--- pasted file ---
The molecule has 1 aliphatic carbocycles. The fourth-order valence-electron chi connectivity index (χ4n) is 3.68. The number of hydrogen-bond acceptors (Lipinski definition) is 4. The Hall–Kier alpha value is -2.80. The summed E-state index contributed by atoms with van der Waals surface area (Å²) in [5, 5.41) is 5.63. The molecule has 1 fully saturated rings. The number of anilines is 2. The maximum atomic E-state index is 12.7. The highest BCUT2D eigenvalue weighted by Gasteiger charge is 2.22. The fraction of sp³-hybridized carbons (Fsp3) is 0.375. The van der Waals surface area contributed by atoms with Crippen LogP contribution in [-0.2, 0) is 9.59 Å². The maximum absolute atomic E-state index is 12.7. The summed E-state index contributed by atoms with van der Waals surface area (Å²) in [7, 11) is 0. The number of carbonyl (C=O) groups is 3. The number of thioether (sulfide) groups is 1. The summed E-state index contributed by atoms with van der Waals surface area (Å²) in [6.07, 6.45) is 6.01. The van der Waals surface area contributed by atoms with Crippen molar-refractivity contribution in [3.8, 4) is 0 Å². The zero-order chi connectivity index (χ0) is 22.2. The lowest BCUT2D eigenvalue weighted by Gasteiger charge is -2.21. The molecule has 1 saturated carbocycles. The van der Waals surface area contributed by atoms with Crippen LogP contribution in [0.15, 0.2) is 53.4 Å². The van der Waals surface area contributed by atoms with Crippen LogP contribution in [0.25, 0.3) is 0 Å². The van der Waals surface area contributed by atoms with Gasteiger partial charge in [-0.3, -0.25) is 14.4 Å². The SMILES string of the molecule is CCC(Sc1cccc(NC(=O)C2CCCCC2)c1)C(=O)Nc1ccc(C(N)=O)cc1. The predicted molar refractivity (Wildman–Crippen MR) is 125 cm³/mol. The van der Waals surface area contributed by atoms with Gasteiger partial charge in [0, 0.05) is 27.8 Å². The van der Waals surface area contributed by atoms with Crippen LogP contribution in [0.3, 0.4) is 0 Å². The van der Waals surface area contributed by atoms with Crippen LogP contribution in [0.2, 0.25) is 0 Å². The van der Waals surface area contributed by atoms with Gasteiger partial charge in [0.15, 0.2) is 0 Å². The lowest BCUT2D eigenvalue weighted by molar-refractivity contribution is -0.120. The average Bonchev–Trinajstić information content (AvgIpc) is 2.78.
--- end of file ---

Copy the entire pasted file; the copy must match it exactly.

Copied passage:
The molecule has 1 aliphatic carbocycles. The fourth-order valence-electron chi connectivity index (χ4n) is 3.68. The number of hydrogen-bond acceptors (Lipinski definition) is 4. The Hall–Kier alpha value is -2.80. The summed E-state index contributed by atoms with van der Waals surface area (Å²) in [5, 5.41) is 5.63. The molecule has 1 fully saturated rings. The number of anilines is 2. The maximum atomic E-state index is 12.7. The highest BCUT2D eigenvalue weighted by Gasteiger charge is 2.22. The fraction of sp³-hybridized carbons (Fsp3) is 0.375. The van der Waals surface area contributed by atoms with Crippen LogP contribution in [-0.2, 0) is 9.59 Å². The maximum absolute atomic E-state index is 12.7. The summed E-state index contributed by atoms with van der Waals surface area (Å²) in [7, 11) is 0. The number of carbonyl (C=O) groups is 3. The number of thioether (sulfide) groups is 1. The summed E-state index contributed by atoms with van der Waals surface area (Å²) in [6.07, 6.45) is 6.01. The van der Waals surface area contributed by atoms with Crippen molar-refractivity contribution in [3.8, 4) is 0 Å². The zero-order chi connectivity index (χ0) is 22.2. The lowest BCUT2D eigenvalue weighted by Gasteiger charge is -2.21. The molecule has 1 saturated carbocycles. The van der Waals surface area contributed by atoms with Crippen LogP contribution in [0.15, 0.2) is 53.4 Å². The van der Waals surface area contributed by atoms with Crippen LogP contribution in [0.25, 0.3) is 0 Å². The van der Waals surface area contributed by atoms with Gasteiger partial charge in [-0.3, -0.25) is 14.4 Å². The SMILES string of the molecule is CCC(Sc1cccc(NC(=O)C2CCCCC2)c1)C(=O)Nc1ccc(C(N)=O)cc1. The predicted molar refractivity (Wildman–Crippen MR) is 125 cm³/mol. The van der Waals surface area contributed by atoms with Gasteiger partial charge in [0, 0.05) is 27.8 Å². The van der Waals surface area contributed by atoms with Crippen LogP contribution in [0.3, 0.4) is 0 Å². The van der Waals surface area contributed by atoms with Crippen LogP contribution in [0.2, 0.25) is 0 Å². The van der Waals surface area contributed by atoms with Gasteiger partial charge in [0.15, 0.2) is 0 Å². The lowest BCUT2D eigenvalue weighted by molar-refractivity contribution is -0.120. The average Bonchev–Trinajstić information content (AvgIpc) is 2.78.